On impeachment, McConnell has a plan, and the votes

Senate Majority Leader Mitch McConnell is ready to proceed with an impeachment proceeding as soon as Nancy Pelosi decides to refer the impeachment articles to the Senate. McConnell’s plan is to proceed in stages.

First, the prosecution and the defense will make their presentations. Then, they will answer written questions from Senators. After that, if a party wants to call witnesses, the Senate will vote on whether to allow it.

According to the Washington Post, all 53 Republican members of the Senate are on board with this procedure. Thus, that’s how things will proceed once Pelosi sends up the impeachment articles.

I hope that after the initial presentations, the votes will be there to dismiss the articles of impeachment on the grounds that the case presented by the prosecution, even if one assumes all of the facts asserted therein to be true, doesn’t meet the constitutional standard for impeaching a president. If that happens, the Senate won’t get to witnesses.

Right now, the focus when it comes to witnesses is on John Bolton. He says he will testify if subpoenaed by the Senate.

Democrats expect Bolton to testify that he understood the Trump administration to be withholding military aid from Ukraine in order to pressure the Ukrainians to investigate the Bidens, and that Bolton was unhappy, and maybe alarmed, about this. Their expectation is reasonable. It didn’t take someone of Bolton’s intelligence to figure out that this is what Trump was doing. And as a supporter of Ukraine’s quest to combat Russian aggression, Bolton naturally would have been unhappy and perhaps alarmed.

Indeed, Bolton’s former aides have already testified that their boss viewed Trump’s Ukraine gambit as, metaphorically, a “drug deal.” In addition, Gordon Sondland, who was talking to Trump, understood that the president was conditioning aid to Ukraine on the announcement by that government of an investigation of the Bidens.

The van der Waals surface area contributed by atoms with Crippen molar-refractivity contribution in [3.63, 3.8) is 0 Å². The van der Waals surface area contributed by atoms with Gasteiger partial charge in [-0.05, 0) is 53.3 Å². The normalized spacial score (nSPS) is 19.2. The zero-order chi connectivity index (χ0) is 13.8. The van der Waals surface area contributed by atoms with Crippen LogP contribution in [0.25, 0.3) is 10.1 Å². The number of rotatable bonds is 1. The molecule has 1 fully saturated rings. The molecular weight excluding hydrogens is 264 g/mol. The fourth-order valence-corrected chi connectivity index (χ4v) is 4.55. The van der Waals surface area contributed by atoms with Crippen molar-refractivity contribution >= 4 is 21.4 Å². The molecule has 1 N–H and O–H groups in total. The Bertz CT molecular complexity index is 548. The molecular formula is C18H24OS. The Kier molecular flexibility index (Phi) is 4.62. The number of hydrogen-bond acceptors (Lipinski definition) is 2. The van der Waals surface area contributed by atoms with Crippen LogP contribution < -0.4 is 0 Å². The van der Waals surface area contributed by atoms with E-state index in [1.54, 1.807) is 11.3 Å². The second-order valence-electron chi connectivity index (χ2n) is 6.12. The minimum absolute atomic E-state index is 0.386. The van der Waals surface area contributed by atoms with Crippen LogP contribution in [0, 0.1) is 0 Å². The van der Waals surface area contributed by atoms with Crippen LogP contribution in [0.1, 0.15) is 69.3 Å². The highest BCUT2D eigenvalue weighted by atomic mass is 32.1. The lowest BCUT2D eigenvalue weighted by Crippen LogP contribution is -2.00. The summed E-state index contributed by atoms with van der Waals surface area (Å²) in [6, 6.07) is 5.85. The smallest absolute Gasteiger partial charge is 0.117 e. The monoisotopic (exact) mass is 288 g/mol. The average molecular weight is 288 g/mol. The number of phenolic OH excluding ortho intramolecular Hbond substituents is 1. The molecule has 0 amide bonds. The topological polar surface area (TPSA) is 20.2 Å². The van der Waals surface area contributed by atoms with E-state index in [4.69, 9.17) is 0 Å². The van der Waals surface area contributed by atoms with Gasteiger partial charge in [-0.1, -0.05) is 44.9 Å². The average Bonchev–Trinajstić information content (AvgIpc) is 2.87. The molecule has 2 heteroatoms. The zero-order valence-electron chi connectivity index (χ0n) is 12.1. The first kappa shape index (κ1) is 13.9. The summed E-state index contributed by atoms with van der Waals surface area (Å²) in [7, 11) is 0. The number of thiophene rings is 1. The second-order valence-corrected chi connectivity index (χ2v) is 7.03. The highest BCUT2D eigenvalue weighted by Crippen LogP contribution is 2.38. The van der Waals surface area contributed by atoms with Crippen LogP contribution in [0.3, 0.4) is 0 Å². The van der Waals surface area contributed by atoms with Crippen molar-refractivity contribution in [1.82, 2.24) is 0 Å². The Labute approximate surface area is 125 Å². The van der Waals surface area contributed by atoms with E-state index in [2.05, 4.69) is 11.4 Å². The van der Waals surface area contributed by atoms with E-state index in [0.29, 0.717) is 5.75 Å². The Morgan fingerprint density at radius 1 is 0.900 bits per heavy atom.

In legal terms, Bolton’s testimony, as described above, would be cumulative, and thus unnecessary. The record, for those who are willing to examine it with an open mind, fully supports the inference that Trump tried to leverage a White House meeting and military aid to pressure the Ukrainian president to investigate the Bidens. It’s almost impossible reasonably to conclude anything else.

It’s true that there’s no smoking gun (nor is any required). But there’s no reason to believe that Bolton will reveal one. It was Gordon Sondland, not Bolton, who was communicating with Trump about this matter.

Why, then, are the Democrats so insistent on having Bolton (and others) testify? Because the testimony by previous witnesses failed to move the needle. Having the high-profile Bolton say the same kinds of things that Fiona Hill (his aide) and Gordon Sondland said, and having him say it in the well of the Senate, won’t bolster the case as a matter of law, but it might help as a matter of showmanship.

And that, after all, is what this impeachment is — a show. The Democrats have no hope of removing Trump. They just want to score points against him and take down a Senator or two from a purple state who votes against removal.

McConnell should run the Senate proceeding with the goal of blocking these objectives. To the degree feasible, I believe he will.

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